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The Witcher 3 and The Case for Game Delays

Christopher Coke Posted:
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Thousands of fans woke up to letdown this week when CD Projekt Red announced that they would once again be delaying The Witcher 3: Wild Hunt. MMO fans faced much the same when Zenimax announced that the console versions of The Elder Scrolls Online would be facing a similar delay and not release until sometime in 2015. Even through the haze of disappointment, there’s a silver lining here: maybe these games will actually work when they launch.

2014 will be remembered for a lot of reasons, but one of the biggest may be that it was the year when game publishers decided it was okay to sell broken games en masse. Virtually every major AAA release this year has been plagued with some kind of game-threatening issue. Assassin’s Creed: Unity was bug-ridden and performed like a geriatric in a marathlon. Halo: Masterchief Collection has been on store shelves for weeks with multiplayer -- it’s single biggest feature -- remaining a crapshoot. DriveClub single-handedly blew any shot of Sony having a worthwhile console exclusive for this holiday season. Grand Theft Auto Online couldn’t manage to actually import player’s online profiles until days after launch.

Now, these issues have been happening for ages. Over just the last two years, Diablo 3 and SimCity and Battlefield 4 each made news for, well, failing at being playable video games. Each of those titles, and others since, have faced public outcry for their non-functioning yet “pivotally important” online features. Our anger should have proved an obvious point: when we buy our games, we expect them to work. The industry didn’t care.

What makes 2014 stand out is that these issues, largely left to the seemingly second-rate PC audience, have invaded the living room as never before. If you’re reading this, you’re probably a PC player, but stay with me because this is important. Consoles drive the market and when developers decide it’s acceptable to release broken games on the PlayStation and Xbox, we all have cause for concern.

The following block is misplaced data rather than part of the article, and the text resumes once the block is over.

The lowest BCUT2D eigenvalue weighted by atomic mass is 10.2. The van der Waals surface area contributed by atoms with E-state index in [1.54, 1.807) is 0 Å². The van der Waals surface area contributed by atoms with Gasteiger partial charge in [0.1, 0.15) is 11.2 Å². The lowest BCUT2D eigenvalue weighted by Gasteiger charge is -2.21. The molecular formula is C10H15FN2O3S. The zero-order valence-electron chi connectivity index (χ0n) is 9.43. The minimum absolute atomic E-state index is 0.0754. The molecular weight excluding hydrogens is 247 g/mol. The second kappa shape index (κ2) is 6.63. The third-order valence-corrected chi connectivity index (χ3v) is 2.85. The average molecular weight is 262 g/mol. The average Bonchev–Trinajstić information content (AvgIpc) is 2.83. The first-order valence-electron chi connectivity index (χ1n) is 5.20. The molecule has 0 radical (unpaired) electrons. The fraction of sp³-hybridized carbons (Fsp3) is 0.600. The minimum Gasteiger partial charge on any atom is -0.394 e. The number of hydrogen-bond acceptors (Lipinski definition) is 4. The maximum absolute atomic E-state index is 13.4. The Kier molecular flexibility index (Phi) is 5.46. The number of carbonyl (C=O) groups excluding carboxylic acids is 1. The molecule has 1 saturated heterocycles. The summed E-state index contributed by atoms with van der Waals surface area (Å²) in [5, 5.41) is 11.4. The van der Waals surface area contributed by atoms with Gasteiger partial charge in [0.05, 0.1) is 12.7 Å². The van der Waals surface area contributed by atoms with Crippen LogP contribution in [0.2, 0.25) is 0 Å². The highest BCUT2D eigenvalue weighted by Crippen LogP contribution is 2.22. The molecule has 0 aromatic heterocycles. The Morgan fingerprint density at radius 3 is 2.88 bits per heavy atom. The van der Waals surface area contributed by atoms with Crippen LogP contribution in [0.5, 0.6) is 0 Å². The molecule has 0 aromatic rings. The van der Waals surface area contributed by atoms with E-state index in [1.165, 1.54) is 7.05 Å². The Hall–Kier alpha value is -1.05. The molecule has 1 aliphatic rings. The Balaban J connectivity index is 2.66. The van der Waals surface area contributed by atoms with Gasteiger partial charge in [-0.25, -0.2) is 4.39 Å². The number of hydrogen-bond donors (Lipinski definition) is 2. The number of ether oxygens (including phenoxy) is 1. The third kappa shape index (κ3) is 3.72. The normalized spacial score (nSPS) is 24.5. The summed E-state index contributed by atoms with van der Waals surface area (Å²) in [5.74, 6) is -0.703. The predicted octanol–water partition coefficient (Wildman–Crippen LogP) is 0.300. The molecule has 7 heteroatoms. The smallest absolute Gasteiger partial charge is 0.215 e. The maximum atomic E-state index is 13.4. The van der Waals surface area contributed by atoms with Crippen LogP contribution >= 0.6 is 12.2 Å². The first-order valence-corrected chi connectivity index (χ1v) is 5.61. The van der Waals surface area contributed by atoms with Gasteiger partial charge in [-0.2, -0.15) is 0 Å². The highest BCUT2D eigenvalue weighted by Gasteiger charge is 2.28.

There’s always been broken games peppering the disc-based video game landscape, of course. In the beginning of the internet-ready console age, there was cause for enthusiasm. Bugs could finally be squashed. Savior patches could come in the rare cases they were necessary. Downloadable content became a real possibility extending the life of the games we play. But things have gone south.

Does anyone else remember the debate about always online consoles and how pissed we all were? Microsoft and Sony acquiesced (Microsoft publically) and wisely detached their consoles from the mandatory ethernet cord. Publishers, it seems, have decided to push their own always-online agenda. The day one patch, the public apologies for poorly functioning launch games, the promises to do better than then not with any form of consistency: these are the tell-tale signs of an industry forging a new normal driven by anti-consumer businessmen; these are the signs of an industry telling gamers with data caps or inconsistent internet that they’re not worth the effort to develop for. Too bad, so sad, poor gamer, and thanks for your money. If you’re not able to patch, or pay out the wazoo for overage fees on a 20GB day one patch, you’re out of luck. (To say nothing of the new console-driven normal of 50GB installs -- thanks blu-ray), you’re out of luck. And while you’re at it, says the publisher, you should probably just shut up and enjoy the broken game because you’re not getting your money back anyhow.